Fresno Mayor Ashley Swearengin on Tuesday said the need for a safe water system trumps the people's right to overrule their elected representatives at the ballot box.
Without higher water rates to pay for such a system, Swearengin said, the stability of Fresno's society is at risk.
"Without an efficient and sufficient water system, our community fails," Swearengin said at a news conference at the city's northeast surface water treatment plant. "Water is the most basic and fundamental need for our residents and employers."
At issue are hefty hikes to residential and commercial water rates approved by the City Council in August. City officials say Fresno's water system -- antiquated in many parts and undersized to meet the needs of a growing population -- requires a $410 million upgrade.
Opponents led by former Fresno County Supervisor Doug Vagim say the upgrade is too much too soon. They want voters to decide in a binding referendum.
The result has been a legal fight that now resides in the Fifth District Court of Appeal.
Swearengin and a handful of city officials took to the offense on Tuesday, explaining in detail what the extra money will buy and why Fresno water remains a consumer-friendly buy.
The details were old news to anyone who sat through any of Utility Advisory Committee meetings, town-hall sessions and City Council hearings leading up to August's rate hikes. Vagim's proposed referendum hasn't even gotten to the signature-gathering phase of a petition drive, let alone a guaranteed spot on next year's June primary or November general election ballot.
That left only one logical audience for Swearengin's argument: The appellate court that at some point will decide whether Vagim gets a green light or needs to stand down.
Swearengin said she refuses to embrace political expediency (no rate hikes) at the expense of unborn generations.
"There are far too many examples all around us of people not willing to make difficult decisions and, in the process, compromising our future," Swearengin said. "Kicking the proverbial can down the road in public leadership is by far the norm, not the exception. But I'll not adhere to that approach to leadership. It is not in the best interests of our citizens, so I won't stand for it.
"I recognize the short-term pain of raising water rates in the city of Fresno. I understand what that can mean for our people. However, I believe this short-term pain will result in long-term gain for the people of Fresno."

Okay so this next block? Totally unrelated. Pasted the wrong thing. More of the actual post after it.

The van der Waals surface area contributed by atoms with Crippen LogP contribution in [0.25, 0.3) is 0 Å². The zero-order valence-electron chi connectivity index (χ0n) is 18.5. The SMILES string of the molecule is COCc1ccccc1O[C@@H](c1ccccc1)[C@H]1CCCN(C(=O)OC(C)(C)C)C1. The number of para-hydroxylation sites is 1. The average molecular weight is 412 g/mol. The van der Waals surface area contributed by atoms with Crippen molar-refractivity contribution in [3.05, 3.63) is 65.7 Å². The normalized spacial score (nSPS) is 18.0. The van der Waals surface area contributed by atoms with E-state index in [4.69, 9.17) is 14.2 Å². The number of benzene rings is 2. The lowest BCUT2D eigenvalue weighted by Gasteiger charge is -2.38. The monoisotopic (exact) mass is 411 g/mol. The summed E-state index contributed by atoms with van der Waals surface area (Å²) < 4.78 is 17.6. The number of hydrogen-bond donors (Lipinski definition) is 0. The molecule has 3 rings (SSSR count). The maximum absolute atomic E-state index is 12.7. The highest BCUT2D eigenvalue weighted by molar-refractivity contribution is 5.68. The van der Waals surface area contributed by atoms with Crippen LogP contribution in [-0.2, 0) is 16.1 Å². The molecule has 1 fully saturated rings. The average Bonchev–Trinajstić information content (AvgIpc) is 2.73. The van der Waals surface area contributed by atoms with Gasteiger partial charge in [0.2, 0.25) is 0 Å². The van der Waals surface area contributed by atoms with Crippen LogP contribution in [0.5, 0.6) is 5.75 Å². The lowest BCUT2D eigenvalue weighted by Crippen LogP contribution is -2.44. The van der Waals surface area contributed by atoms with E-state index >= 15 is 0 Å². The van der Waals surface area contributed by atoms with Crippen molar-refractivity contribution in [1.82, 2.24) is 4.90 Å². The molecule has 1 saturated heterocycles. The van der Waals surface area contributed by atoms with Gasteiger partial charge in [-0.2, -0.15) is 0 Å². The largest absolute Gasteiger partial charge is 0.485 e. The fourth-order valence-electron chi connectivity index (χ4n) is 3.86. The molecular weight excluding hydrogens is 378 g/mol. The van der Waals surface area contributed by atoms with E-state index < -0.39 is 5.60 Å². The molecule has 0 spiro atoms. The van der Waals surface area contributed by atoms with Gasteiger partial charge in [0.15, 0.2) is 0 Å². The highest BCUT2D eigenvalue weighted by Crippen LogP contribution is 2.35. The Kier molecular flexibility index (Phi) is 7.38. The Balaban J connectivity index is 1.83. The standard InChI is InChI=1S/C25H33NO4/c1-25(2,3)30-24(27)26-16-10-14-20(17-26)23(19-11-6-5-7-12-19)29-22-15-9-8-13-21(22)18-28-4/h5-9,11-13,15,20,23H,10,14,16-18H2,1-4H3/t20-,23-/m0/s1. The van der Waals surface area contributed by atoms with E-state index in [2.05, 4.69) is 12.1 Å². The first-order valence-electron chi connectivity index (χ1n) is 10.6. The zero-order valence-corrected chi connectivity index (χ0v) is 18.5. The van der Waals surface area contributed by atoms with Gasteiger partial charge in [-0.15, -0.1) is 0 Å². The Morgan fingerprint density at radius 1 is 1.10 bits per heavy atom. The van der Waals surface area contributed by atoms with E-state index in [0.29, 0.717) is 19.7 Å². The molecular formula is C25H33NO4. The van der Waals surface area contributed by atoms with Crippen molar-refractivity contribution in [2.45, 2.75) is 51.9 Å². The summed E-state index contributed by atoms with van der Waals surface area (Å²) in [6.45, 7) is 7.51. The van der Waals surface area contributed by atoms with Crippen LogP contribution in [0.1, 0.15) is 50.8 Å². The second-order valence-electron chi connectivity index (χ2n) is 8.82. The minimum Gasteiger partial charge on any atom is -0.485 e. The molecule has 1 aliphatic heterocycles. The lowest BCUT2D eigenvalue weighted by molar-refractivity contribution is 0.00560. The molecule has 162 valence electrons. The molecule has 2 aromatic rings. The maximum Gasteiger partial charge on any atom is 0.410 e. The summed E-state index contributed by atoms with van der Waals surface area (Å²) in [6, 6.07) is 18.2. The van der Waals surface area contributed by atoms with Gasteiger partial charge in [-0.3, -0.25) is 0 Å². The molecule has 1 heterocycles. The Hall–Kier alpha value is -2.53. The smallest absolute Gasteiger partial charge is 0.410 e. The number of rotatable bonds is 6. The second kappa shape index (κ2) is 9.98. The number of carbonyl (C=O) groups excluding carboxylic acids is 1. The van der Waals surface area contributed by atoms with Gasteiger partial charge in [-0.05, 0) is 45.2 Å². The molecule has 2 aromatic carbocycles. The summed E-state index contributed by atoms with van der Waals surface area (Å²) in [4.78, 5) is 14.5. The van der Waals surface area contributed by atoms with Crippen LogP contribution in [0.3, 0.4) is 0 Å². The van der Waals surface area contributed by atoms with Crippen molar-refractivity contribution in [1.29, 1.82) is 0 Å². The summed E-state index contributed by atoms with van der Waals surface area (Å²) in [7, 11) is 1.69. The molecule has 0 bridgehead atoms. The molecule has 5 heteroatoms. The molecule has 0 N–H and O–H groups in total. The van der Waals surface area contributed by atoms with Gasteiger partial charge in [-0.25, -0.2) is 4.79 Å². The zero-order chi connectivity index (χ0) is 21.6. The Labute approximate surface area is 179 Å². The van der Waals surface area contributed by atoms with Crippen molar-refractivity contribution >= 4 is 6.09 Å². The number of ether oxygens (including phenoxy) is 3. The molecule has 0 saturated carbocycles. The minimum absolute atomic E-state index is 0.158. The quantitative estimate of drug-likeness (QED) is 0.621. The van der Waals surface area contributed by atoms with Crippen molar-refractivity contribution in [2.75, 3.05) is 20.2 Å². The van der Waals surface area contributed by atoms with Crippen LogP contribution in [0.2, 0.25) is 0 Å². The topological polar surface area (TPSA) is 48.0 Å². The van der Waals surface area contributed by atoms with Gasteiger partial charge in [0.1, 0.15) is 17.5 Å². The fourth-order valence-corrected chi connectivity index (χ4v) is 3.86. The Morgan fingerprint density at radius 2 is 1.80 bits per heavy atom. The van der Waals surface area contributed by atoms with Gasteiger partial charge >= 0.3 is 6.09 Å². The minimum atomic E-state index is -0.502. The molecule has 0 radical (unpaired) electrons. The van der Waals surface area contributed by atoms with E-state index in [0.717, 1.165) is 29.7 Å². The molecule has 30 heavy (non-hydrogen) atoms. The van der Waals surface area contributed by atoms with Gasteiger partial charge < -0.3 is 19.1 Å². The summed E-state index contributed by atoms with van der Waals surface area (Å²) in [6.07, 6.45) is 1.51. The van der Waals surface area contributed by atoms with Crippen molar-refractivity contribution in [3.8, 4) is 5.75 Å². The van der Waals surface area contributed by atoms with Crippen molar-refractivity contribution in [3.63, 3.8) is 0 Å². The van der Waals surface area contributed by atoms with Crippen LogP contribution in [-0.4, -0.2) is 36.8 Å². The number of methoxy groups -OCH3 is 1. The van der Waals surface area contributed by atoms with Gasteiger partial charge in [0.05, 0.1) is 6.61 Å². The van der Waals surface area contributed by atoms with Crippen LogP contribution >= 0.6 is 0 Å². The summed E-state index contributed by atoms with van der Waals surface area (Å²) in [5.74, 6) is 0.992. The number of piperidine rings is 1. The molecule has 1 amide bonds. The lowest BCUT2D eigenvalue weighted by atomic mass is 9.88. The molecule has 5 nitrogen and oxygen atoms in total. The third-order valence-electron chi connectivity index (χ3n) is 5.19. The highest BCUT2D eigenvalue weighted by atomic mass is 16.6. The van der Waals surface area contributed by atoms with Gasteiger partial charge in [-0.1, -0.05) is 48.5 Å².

A typical residential water bill by mid-2016 could rise to about $48 per month, approximately twice as big as in mid-2013. Fresno homes are now on meters, so a bill's size depends in large part on consumption.
Many of the system upgrades will be purchased with bonds backed by rate increases. The city hasn't gone to the bond market while the rate issue remains volatile.
The upgrades' signature piece is a nearly $227 million surface water treatment plant in southeast Fresno. Officials also are planning, among other things, for new water pipes (some are 100 years old) and improvements at the northeast treatment plant.
Without the upgrades, city officials see a water future in which Fresno is buffeted by events that once were controllable but, through political folly, became destabilizing. They point to a declining groundwater table and ever-stricter federal pollution standards as potential powder kegs.
Vagim and his supporters say the public can handle the complexities of water in a semi-arid region and pass judgment on how to administer the scarce resource. They want the appellate court to rule promptly so they can begin collecting the estimated 4,900 voter signatures needed to put the issue on the June ballot.
The question is whether City Attorney Doug Sloan must comply with a Superior Court judge's decision to provide the Vagim camp with an impartial summary of the issue, a step that precedes the petition drive. Sloan has said the referendum is illegal, making the summary irrelevant.
Sloan was to deliver the summary by 4 p.m. Friday. The deadline came and went without Vagim getting what he wanted. Sloan had filed his appeal by that time.
Swearengin on Tuesday said the courts have yet to address the elephant in the room.
"The city of Fresno believes there is ample case law that indicates that a core public service is not subject to a referendum," she said.
Swearengin sidestepped any suggestion that City Hall, worried about where the passions of direct democracy might lead when voter pocketbooks are involved, wants the court to nip such threats to public policy in the bud.
She said higher water rates have been amply debated in the public arena.
"That full record is intact and has been fully vetted," Swearengin said. "That's what we're standing on."
Open houses on water rates
City of Fresno officials will hold two open houses to provide information on the new water rates.
- Today, 5-7 p.m. in foyer of the New Exhibit Hall, 848 M St. Parking will be free in downtown for this event.
- Friday, noon-1:30 p.m., Silver Dollar Hofbrau, 333 E. Shaw Ave.
The reporter can be reached at (559) 441-6272 or email@example.com. Read his City Beat blog at www.fresnobee.com/city-beat